US3626132A - Switch contacts - Google Patents

Switch contacts Download PDF

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US3626132A
US3626132A US2800A US3626132DA US3626132A US 3626132 A US3626132 A US 3626132A US 2800 A US2800 A US 2800A US 3626132D A US3626132D A US 3626132DA US 3626132 A US3626132 A US 3626132A
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yoke
contact
switch according
spring
movable contact
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Franz Jungels
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HEDDERNHEIMER METALLWARENFAB
Heddernheimer Metallwarenfabrik Ag-Werk Fluorn
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HEDDERNHEIMER METALLWARENFAB
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    • HELECTRICITY
    • H01ELECTRIC ELEMENTS
    • H01HELECTRIC SWITCHES; RELAYS; SELECTORS; EMERGENCY PROTECTIVE DEVICES
    • H01H1/00Contacts
    • H01H1/12Contacts characterised by the manner in which co-operating contacts engage
    • H01H1/14Contacts characterised by the manner in which co-operating contacts engage by abutting

Definitions

  • PATENTEDUEB 7197 36261 32 SHEET 1 [1F 2 Inventor: Farm 2 Jun/e ELS PATENTED DEC 7 ISTI SHEET 2 [1F 2 mvenmr FRm/z JUMGELS b 7 OZ K WW my SWITCH CONTACTS BACKGROUND OF THE INVENTION
  • the present invention relates to electrical switches and, in particular, to an improved contact for relay switches, pushbutton switches, microswitches and the like in which at least one movable contact member is provided.
  • the switch briefly comprises an operating element which is effective in moving one or more contact springs or blades between two or more positions in such a manner that a connection with a fixed contact is either made or broken.
  • a switch mechanism in which the movable contact spring and/or the fixed contact is provided with a pivotally mounted yoke forming at least one of the contact surfaces.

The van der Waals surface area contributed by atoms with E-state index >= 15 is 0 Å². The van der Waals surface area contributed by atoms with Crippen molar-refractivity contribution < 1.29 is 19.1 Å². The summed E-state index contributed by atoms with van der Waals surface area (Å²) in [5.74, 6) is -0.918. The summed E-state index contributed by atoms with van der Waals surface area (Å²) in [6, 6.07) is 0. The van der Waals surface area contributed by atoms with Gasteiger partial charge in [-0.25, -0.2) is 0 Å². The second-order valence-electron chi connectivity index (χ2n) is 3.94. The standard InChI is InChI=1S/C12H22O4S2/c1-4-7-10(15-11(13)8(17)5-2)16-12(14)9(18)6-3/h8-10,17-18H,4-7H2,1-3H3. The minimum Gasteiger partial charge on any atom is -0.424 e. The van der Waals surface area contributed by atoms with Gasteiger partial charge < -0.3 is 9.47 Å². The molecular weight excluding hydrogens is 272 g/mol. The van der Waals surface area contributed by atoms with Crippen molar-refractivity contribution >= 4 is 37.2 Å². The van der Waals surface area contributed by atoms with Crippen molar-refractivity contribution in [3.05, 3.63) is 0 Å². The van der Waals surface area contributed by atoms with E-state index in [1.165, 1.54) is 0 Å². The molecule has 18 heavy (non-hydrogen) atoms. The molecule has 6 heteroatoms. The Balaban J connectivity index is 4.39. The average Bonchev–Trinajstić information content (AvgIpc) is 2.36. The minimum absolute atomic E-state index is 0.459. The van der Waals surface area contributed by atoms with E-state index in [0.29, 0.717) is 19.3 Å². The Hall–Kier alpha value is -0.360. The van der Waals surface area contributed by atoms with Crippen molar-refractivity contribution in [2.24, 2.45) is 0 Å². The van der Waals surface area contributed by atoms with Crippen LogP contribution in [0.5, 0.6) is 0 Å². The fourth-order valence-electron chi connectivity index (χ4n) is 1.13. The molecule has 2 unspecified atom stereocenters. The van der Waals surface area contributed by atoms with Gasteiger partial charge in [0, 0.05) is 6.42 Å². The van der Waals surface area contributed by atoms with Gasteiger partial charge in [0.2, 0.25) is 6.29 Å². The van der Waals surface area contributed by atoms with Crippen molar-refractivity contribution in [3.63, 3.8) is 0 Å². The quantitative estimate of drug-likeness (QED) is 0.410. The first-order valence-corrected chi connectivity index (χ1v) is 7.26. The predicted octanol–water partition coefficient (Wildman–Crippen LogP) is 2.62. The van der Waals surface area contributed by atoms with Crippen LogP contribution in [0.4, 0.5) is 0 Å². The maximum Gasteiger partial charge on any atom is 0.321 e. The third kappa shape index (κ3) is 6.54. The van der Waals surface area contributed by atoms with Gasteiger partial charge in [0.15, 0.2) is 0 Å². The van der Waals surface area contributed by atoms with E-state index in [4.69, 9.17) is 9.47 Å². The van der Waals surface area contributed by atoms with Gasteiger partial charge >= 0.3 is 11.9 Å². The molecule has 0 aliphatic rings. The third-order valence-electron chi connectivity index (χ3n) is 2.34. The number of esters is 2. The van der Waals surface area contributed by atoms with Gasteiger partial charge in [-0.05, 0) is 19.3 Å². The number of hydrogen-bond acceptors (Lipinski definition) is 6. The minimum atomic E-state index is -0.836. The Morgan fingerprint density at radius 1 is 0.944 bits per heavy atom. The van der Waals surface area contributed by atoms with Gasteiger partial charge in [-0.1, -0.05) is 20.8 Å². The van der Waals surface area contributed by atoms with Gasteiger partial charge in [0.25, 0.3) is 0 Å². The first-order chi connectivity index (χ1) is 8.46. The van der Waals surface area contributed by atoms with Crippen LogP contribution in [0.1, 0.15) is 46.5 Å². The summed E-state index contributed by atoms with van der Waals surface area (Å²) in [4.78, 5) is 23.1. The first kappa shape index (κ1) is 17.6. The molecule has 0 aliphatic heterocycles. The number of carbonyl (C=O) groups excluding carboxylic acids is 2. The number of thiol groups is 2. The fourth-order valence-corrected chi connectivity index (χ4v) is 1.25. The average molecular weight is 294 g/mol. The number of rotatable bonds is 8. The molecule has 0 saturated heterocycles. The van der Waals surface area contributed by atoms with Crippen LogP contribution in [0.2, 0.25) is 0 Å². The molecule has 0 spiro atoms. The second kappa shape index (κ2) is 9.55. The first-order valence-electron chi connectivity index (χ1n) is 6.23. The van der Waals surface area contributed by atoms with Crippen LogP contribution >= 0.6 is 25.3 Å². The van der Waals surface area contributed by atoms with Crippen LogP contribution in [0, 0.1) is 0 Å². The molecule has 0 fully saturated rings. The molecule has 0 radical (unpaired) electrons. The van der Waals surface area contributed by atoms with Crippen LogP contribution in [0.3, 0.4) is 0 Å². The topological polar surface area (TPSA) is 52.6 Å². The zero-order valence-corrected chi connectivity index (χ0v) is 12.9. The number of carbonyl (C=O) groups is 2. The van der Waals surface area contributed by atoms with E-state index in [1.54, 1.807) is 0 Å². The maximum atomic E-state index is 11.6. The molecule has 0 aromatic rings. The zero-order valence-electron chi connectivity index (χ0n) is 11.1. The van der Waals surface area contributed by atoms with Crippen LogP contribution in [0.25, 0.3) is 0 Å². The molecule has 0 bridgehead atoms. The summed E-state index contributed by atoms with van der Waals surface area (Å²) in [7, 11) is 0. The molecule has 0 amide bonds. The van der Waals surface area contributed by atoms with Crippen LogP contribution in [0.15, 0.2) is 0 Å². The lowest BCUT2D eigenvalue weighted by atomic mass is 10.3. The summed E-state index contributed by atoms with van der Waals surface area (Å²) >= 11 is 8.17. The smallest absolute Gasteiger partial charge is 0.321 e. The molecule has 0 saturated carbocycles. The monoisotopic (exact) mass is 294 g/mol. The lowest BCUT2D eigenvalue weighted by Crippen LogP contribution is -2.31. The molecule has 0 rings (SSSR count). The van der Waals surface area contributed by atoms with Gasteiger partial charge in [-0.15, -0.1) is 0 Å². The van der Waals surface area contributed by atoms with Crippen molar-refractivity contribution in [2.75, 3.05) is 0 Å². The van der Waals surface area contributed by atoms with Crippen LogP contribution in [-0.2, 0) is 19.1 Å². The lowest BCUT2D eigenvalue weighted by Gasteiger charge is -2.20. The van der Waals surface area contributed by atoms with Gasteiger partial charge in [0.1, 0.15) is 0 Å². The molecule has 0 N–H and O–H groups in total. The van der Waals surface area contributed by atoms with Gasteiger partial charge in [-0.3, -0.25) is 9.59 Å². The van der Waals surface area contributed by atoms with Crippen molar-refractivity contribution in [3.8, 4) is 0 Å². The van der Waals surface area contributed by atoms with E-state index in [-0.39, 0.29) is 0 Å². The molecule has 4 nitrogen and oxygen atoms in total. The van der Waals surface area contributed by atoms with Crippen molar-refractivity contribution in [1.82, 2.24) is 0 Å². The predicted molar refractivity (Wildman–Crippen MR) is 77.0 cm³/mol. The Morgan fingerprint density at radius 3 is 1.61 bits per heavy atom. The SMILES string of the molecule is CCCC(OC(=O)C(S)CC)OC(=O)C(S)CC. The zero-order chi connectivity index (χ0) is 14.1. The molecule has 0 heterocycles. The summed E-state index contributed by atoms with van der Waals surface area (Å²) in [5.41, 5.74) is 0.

• the yoke be arcuate having a U-shaped cross section and mounted on a bearing edge formed from the contact spring so that when the spring is deflected, the yoke acts in sliding, rolling and frictional engagement with the opposing contact face.
  • the yoke comprises a curved central back by which it is mounted to the spring contact and a pair of legs extending some distance along the length of the contact.
  • the yoke be mounted on the spring contact, it may also be mounted on the fixed contact or on both as desired.
  • FIG. 1 is a schematic view of a double-throw microswitch having a central contact spring provided with a yoke in accordance with the present invention
  • FIG. 2 is a perspective view of the contact spring and yoke of FIG. i;
  • FIG. 3 is a view of a device similar to that shown in FIG. ll showing a modified form of yoke
  • FIG. 4 is a sectional view showing a double-throw switch having a central contact and two normally open contacts;
  • FIG. 5 is a view of a double-throw switch having a modified yoke
  • FIG. 6 is a schematic view illustrating the action of the contact and yoke in accordance with the present invention.
  • switches normally come housed in cases, boxes or frames; they are normally provided with an operating element by which the contact spring or springs may be moved, such operating elements being manually actuated, electromechanically actuated or actuated by a prime or mechanical mover; and switches also are normally provided with mechanical detents, terminal means, holding springs, insulators, etc.
  • switches normally come housed in cases, boxes or frames; they are normally provided with an operating element by which the contact spring or springs may be moved, such operating elements being manually actuated, electromechanically actuated or actuated by a prime or mechanical mover; and switches also are normally provided with mechanical detents, terminal means, holding springs, insulators, etc.